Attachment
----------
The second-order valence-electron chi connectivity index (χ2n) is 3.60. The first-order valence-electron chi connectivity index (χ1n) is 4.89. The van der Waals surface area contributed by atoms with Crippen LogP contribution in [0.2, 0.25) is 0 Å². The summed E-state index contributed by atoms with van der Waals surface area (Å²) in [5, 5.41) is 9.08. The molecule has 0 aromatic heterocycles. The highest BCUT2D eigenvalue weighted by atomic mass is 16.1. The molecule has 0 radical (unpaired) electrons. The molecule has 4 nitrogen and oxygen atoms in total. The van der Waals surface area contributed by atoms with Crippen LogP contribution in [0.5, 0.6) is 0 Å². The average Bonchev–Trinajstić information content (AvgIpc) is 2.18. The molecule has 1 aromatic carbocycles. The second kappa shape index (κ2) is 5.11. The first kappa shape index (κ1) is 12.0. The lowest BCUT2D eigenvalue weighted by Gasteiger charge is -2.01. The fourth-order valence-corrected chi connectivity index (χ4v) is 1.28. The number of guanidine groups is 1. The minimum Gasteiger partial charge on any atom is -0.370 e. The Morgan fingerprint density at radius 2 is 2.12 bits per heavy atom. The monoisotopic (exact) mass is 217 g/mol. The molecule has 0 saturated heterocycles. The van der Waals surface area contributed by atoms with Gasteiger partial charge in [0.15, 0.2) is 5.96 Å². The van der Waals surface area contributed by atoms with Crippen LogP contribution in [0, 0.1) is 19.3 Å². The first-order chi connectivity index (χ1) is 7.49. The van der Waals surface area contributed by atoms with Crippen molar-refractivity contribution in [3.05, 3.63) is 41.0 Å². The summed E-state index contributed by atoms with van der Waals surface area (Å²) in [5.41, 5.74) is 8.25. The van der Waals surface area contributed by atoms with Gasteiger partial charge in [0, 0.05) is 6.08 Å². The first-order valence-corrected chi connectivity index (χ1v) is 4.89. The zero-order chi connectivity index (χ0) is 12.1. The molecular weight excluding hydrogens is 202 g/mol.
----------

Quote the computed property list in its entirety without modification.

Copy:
The second-order valence-electron chi connectivity index (χ2n) is 3.60. The first-order valence-electron chi connectivity index (χ1n) is 4.89. The van der Waals surface area contributed by atoms with Crippen LogP contribution in [0.2, 0.25) is 0 Å². The summed E-state index contributed by atoms with van der Waals surface area (Å²) in [5, 5.41) is 9.08. The molecule has 0 aromatic heterocycles. The highest BCUT2D eigenvalue weighted by atomic mass is 16.1. The molecule has 0 radical (unpaired) electrons. The molecule has 4 nitrogen and oxygen atoms in total. The van der Waals surface area contributed by atoms with Crippen LogP contribution in [0.5, 0.6) is 0 Å². The average Bonchev–Trinajstić information content (AvgIpc) is 2.18. The molecule has 1 aromatic carbocycles. The second kappa shape index (κ2) is 5.11. The first kappa shape index (κ1) is 12.0. The lowest BCUT2D eigenvalue weighted by Gasteiger charge is -2.01. The fourth-order valence-corrected chi connectivity index (χ4v) is 1.28. The number of guanidine groups is 1. The minimum Gasteiger partial charge on any atom is -0.370 e. The Morgan fingerprint density at radius 2 is 2.12 bits per heavy atom. The monoisotopic (exact) mass is 217 g/mol. The molecule has 0 saturated heterocycles. The van der Waals surface area contributed by atoms with Gasteiger partial charge in [0.15, 0.2) is 5.96 Å². The van der Waals surface area contributed by atoms with Crippen LogP contribution in [0, 0.1) is 19.3 Å². The first-order chi connectivity index (χ1) is 7.49. The van der Waals surface area contributed by atoms with Crippen molar-refractivity contribution in [3.05, 3.63) is 41.0 Å². The summed E-state index contributed by atoms with van der Waals surface area (Å²) in [5.41, 5.74) is 8.25. The van der Waals surface area contributed by atoms with Gasteiger partial charge in [0, 0.05) is 6.08 Å². The first-order valence-corrected chi connectivity index (χ1v) is 4.89. The zero-order chi connectivity index (χ0) is 12.1. The molecular weight excluding hydrogens is 202 g/mol.